New findings out of UCSC shed light on lead poisoning among condors
Almost all of the 100 free-flying condors in California have suffered from severe lead poisoning at least once. Treatment is expensive and stressful for the birds, as they must be removed from the wild and sent to zoos and veterinary hospitals. After re-release, many get sick again and find themselves back in captivity.
Now, researchers from UC Santa Cruz have confirmed that lead ammunition is the most plausible source of exposure, and demonstrated that lead causes chronic, long-term effects as well as acute poisonings. The findings were presented at the March 6 – 10 annual Society of Toxicology meeting in Washington D.C., and may help spark conversation about a more stringent lead bullet ban.
Myra Finkelstein and her colleagues from UCSC analyzed 70 blood samples taken from 49 condors. Using a technique called lead isotopic composition analysis, the researchers identified the chemical fingerprint of the lead found in condor blood. They compared this to the lead signatures of 71 different ammunition samples—most collected in the field.
The researchers found that 90 percent of the birds had blood lead signatures within the same range as that of the bullets. The remaining birds had an a-typical exposure source, while a few had not been exposed to lead.
“For over 100 years we have known condors can be poisoned when they eat carcasses shot with lead bullets, although facets of the hunting lobby remain unconvinced,” says Finkelstein. “Our findings help refute some of their claims.”
In a 2009 letter to the California Department of Fish and Game, National Rifle Association’s Susan Recce argued that lead ammunition cannot be linked to high blood lead levels in condors. “There was no proof of that linkage and, therefore, no expectation that banning the use of lead ammunition will reduce health risks to condors,” she wrote.
Others have suggested that trash is a potential source
of lead, and that ammunition shouldn’t be blamed for condor poisonings.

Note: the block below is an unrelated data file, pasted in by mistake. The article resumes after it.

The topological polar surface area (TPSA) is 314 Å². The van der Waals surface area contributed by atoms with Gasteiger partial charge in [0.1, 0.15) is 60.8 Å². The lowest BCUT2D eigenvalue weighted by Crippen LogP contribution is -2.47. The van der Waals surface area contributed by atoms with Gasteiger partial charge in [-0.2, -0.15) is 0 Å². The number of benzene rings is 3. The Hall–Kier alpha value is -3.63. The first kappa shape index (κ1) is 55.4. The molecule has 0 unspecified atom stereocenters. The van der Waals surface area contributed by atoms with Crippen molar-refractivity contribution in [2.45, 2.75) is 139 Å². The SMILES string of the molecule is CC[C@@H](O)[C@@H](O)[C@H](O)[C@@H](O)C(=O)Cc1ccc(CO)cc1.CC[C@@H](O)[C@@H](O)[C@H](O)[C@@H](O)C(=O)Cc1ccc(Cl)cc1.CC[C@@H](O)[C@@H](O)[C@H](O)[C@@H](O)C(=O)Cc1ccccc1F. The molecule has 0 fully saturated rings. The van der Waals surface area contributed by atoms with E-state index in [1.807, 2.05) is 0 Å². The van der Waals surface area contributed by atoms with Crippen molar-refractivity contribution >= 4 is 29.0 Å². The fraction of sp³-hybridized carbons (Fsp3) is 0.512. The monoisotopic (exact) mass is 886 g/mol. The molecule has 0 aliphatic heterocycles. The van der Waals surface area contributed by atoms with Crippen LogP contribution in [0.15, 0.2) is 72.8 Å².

Finkelstein’s new findings paint a different picture. Not only did the lead in condor blood match ammunition samples, it revealed that the contaminant has a larger impact than previously thought.
Even at low levels, Finkelstein found that lead inhibits an important enzyme responsible for making red blood cells called ALAD. Even in condors with relatively low blood lead levels, the enzyme’s activity was inhibited by 60 percent.
“When lead poisoning doesn’t send the birds in for veterinary care, it can still cause chronic, long-term, sub-lethal effects,” she says.
Graham Chisholm, executive director of Audubon California, says these findings should not go ignored. “The findings provide further proof linking lead ammunition to the poisoning of California Condors,” says Chisholm, who was not affiliated with the study. “While condors still face an uphill fight, hunters can make a difference by using non-lead ammunition.”
Banning Lead Bullets
The findings may breathe new life into a poorly enforced lead bullet ban. In 2007, Gov. Arnold Schwarzenegger signed the Ridley-Tree Condor Preservation Act (AB 821) into law. The bill went into effect July 1, 2008, banning the use of lead bullets within condor territory.
As natural predators like grizzly bears and wolves are driven to near-extinction, hunter-shot carcasses are a major source of food for condors, which must scavenge, as they cannot kill their own prey. Deer and elk sometimes escape hunting parties to die in the forest. This means the animal, and the lead bullets in it, will remain behind.